[llvm-dev] A libc in LLVM
JF Bastien via llvm-dev
llvm-dev at lists.llvm.org
Thu Jun 27 17:19:28 PDT 2019
> On Jun 27, 2019, at 5:05 PM, Siva Chandra <sivachandra at google.com> wrote:
> On Wed, Jun 26, 2019 at 10:27 AM JF Bastien <jfbastien at apple.com> wrote:
>>> 3. If there is a specification, we should follow it. The scope that we need includes most of the C Standard Library; POSIX additions; and some necessary, system-specific extensions. This does not mean we should (or can) follow the entire specification -- there will be some parts which simply aren't worth implementing, and some parts which cannot be safely used in modern coding practice.
>> I’d love to hear what you have in mind with point 3 above, and see it expanded. libc++ implements C++11 and subsequent standards, and that makes me wonder:
>> Which standards would this libc implement?
> We need parts of the C standard library, parts of the POSIX
> extensions, and also the linux headers. The community is of course
> free to widen the surface as needed.
Which standard specifically? So far the responses sound like “the standard Google uses”. I don’t think that's a good objective for such a project. For practical purposes that’s the implementation approach that makes sense to start with, but I’m looking for what the charter of this LLVM project should be.
Compare with libc++: https://libcxx.llvm.org <https://libcxx.llvm.org/>
I think you want to fill out a proposed set of documentation pages, like libc++’s, and answer the questions libc++ answers. Not where you’ll start or in what order (though that’s useful for this discussion!), but what your proposed libc aspires to be.
>> Would you implement upcoming C standards, and how would you manage “experimental” features (API changes, ABI changes, etc)?
> We will probably take this up on an as-needed basis.
Same as above, IMO an LLVM project should aspire to something bigger, even if practical concerns guide the initial implementation.
>> What parts of the standard wouldn’t you follow, why, how would the LLVM community determine this?
> I would think what we (the "we" here is for the developer community
> and not my company or my team) communicate would depend on how the
> project evolves. For example, at the very beginning, we will probably
> only say "large parts of the standards A, B, C are still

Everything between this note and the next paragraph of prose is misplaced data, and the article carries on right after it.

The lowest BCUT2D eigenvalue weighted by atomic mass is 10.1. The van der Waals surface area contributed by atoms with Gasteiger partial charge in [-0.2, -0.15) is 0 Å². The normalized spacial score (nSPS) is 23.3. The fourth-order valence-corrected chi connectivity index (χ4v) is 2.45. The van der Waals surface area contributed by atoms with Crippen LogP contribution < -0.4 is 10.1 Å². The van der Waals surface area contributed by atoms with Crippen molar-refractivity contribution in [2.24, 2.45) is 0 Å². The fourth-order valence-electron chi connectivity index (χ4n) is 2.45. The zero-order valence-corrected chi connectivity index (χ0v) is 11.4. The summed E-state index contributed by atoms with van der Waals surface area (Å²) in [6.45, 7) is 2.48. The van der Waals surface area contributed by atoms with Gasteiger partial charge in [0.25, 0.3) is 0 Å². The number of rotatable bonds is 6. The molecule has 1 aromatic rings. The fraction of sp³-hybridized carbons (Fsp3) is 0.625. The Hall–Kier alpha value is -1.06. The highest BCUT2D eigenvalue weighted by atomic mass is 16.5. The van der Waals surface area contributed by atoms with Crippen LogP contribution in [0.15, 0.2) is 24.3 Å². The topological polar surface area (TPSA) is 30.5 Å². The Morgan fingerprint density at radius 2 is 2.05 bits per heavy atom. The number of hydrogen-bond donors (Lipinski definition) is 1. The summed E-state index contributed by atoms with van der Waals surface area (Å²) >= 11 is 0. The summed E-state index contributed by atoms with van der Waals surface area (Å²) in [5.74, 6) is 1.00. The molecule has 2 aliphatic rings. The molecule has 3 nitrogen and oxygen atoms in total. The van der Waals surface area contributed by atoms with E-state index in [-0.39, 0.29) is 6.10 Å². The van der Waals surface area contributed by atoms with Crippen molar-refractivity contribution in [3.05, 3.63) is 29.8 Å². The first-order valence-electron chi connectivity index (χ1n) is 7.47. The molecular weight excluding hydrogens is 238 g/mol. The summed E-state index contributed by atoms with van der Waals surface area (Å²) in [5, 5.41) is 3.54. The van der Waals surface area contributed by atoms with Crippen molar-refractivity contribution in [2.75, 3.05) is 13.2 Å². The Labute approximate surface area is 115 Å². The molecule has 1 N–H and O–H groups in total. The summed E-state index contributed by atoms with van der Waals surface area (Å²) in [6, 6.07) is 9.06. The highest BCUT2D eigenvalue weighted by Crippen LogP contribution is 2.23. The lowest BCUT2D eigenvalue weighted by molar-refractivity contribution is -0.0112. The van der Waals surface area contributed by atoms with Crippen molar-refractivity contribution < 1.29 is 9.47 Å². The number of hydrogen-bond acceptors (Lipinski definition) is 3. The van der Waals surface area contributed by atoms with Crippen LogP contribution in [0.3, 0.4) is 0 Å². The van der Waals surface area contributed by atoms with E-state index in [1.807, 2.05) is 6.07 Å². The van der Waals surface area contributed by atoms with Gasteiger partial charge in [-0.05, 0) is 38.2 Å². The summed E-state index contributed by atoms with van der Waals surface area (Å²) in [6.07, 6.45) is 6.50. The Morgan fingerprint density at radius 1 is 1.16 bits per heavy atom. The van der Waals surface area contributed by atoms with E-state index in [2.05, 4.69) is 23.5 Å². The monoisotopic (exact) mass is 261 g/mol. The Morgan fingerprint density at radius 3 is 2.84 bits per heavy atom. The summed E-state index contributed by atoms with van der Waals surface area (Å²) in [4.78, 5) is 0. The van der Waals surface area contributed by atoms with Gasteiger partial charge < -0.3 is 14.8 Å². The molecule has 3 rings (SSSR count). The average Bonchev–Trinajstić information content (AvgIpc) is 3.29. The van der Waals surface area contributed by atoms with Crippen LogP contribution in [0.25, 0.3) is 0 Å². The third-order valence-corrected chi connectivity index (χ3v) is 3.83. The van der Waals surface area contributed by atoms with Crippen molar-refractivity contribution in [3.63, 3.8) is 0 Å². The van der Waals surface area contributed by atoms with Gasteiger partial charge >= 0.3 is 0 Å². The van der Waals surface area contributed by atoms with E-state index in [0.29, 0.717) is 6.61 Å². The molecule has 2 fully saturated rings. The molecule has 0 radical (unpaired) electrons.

> unimplemented." When the implemented surface becomes large enough, we
> might start explicitly listing the unimplemented parts. There might be
> parts which require qualification with version numbers.
>> Which parts aren’t worth implementing?
>> Which parts cannot be safely used in modern coding practice? How would you remedy what’s perceived as “the bad parts”?
> At a certain level, what is worth and what is safe/unsafe is a
> subjective matter. So, instead of listing my opinions here, let me say
> this: If we build sufficient modularity into the libc, one will be
> able to pick and choose what they want, and omit what they do not
>> I’d love it if the C Standards Committee, WG14, got renewed involvement through this project. Is that an explicit goal? Who will join WG14 in this effort?
>> What part of C do you see this project help improve over time?
> The answer to this question also depends on how the project and the
> community around it evolves.
Personally I’m really interested in a project that increases the quality of all C libraries, and of the C standard. I therefore think champions of this project signing up to collaborate with WG14 is important.
>> How do you intend to test this C library? Fuzzing and all that is nice, but just straight conformance testing is what I’d like to hear about.
> What kind of testing we want to do depends on what exactly is getting
> tested. But in general, we want to do conformance tests for sure. We
> also want to do some amount of differential testing between this new
> libc and an existing, battle tested libc. Depending on what is getting
> tested, we also want to be able to test against the test suite of an
> existing libc.
I think again, it’s useful to look at libc++ here, and see its testing strategy. It tests against multiple standards, calling out what it’s testing exactly, and it also tests extensions and other non-standard things, calling out when it does so. This allows, for example, the Microsoft STL implementors to use the libc++ test suite.
I think you need write a design for how this C library will be tested.
I suggest you have a chat with Marshall Clow (CC’ed). He does a lot of really good work with libc++ and the C++ Standards Committee. I’d like this C library to be similar to libc++ in many ways, and I’d like a leader like Marshall involved in leading this C library. Talking to Marshall will help understand the type of leadership I’d like to see in this project.
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